Open-carry bill 'on life support' in Florida Senate, judiciary chairman says
Senate Judiciary Chairman Sen. Miguel Diaz de la Portilla, R-Miami, says a proposal allowing some gun-owners to openly carry handguns in Florida is "on life support" and he will decide this week whether to grant a hearing on it.
"I have some serious concerns about open carry in light of what happened in the House last week," Diaz de la Portilla told reporters this afternoon. "I am concerned that it may become a vehicle for some very, very bad amendments. I think that's what we learned last week. ... Because of those concerns, I'm very, very seriously considering not hearing it at all."
Legislation allowing more than 1.5 million concealed-weapons permit-holders in Florida to openly carry easily passed the state House last week, mostly along party-lines. An amendment was added to it during floor debate, which would allow lawmakers to carry concealed on the chamber floors and in official committee meetings. Those locations are among several so-called "gun-free" zones designated in state law, where even concealed weapons are prohibited.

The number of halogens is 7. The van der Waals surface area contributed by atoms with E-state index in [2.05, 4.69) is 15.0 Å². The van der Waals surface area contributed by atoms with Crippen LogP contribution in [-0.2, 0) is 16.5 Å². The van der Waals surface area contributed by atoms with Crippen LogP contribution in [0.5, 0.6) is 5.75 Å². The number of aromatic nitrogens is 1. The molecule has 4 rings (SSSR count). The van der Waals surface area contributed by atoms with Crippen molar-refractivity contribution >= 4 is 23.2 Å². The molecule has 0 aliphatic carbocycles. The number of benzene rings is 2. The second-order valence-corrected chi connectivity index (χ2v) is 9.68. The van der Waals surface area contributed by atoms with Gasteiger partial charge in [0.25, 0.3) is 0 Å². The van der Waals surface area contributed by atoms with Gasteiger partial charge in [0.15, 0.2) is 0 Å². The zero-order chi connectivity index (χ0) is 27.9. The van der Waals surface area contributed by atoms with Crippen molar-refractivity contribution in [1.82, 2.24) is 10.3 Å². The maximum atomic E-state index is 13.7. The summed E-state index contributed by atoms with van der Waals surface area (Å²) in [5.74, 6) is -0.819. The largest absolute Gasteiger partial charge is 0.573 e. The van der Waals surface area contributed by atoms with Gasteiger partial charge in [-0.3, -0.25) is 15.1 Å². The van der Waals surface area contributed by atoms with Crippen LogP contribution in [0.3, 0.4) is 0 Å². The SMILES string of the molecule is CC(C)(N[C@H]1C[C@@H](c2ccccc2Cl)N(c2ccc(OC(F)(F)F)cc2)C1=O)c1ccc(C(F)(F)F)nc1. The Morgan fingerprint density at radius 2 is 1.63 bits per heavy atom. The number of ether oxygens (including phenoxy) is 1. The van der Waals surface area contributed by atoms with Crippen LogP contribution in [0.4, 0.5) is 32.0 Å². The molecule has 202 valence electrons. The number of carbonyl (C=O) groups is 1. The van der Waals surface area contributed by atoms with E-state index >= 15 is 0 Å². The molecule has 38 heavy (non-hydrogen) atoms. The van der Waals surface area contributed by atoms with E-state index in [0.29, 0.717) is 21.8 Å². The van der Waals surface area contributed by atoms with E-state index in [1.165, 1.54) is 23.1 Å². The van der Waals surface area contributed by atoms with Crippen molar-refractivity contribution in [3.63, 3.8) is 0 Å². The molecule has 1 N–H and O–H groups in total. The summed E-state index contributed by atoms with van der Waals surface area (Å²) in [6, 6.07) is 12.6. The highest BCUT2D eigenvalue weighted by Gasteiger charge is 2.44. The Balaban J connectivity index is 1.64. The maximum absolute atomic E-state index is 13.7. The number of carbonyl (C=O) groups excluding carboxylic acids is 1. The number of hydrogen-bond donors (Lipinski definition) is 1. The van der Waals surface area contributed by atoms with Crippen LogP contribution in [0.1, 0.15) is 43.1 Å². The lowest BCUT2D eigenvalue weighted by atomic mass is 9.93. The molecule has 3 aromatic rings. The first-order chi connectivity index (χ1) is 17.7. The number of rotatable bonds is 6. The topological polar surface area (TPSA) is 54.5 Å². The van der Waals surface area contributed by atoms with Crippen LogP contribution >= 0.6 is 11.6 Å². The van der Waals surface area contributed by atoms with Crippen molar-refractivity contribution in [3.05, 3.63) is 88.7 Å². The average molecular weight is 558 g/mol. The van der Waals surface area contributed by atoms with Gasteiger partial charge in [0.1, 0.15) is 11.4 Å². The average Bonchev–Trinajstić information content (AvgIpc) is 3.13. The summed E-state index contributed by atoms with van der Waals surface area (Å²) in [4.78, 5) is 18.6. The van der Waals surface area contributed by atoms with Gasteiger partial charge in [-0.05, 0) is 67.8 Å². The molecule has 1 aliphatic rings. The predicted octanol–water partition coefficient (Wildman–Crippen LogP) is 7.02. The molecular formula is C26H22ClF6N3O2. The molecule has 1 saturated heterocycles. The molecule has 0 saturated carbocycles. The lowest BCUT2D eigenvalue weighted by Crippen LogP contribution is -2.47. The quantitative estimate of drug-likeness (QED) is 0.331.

When asked if lawmakers should be able to pack heat on the chamber floors, Diaz de la Portilla said: "I don't think that's necessary. I think FDLE does a terrific job in protecting us."
He has been deliberating for months on whether to hear the Senate's version of the open-carry bill (SB 300), which has been at a standstill before his committee since it passed its first Senate panel in October.
If Diaz de la Portilla doesn't grant it another hearing, it effectively kills the Senate bill -- all-but-guaranteeing it won't become law this session.
Drawing the ire of the National Rifle Association and other gun-rights groups, Diaz de la Portilla already made the call against hearing another controversial gun bill that also passed the House last week. That one would allow concealed weapons on public college and university campuses.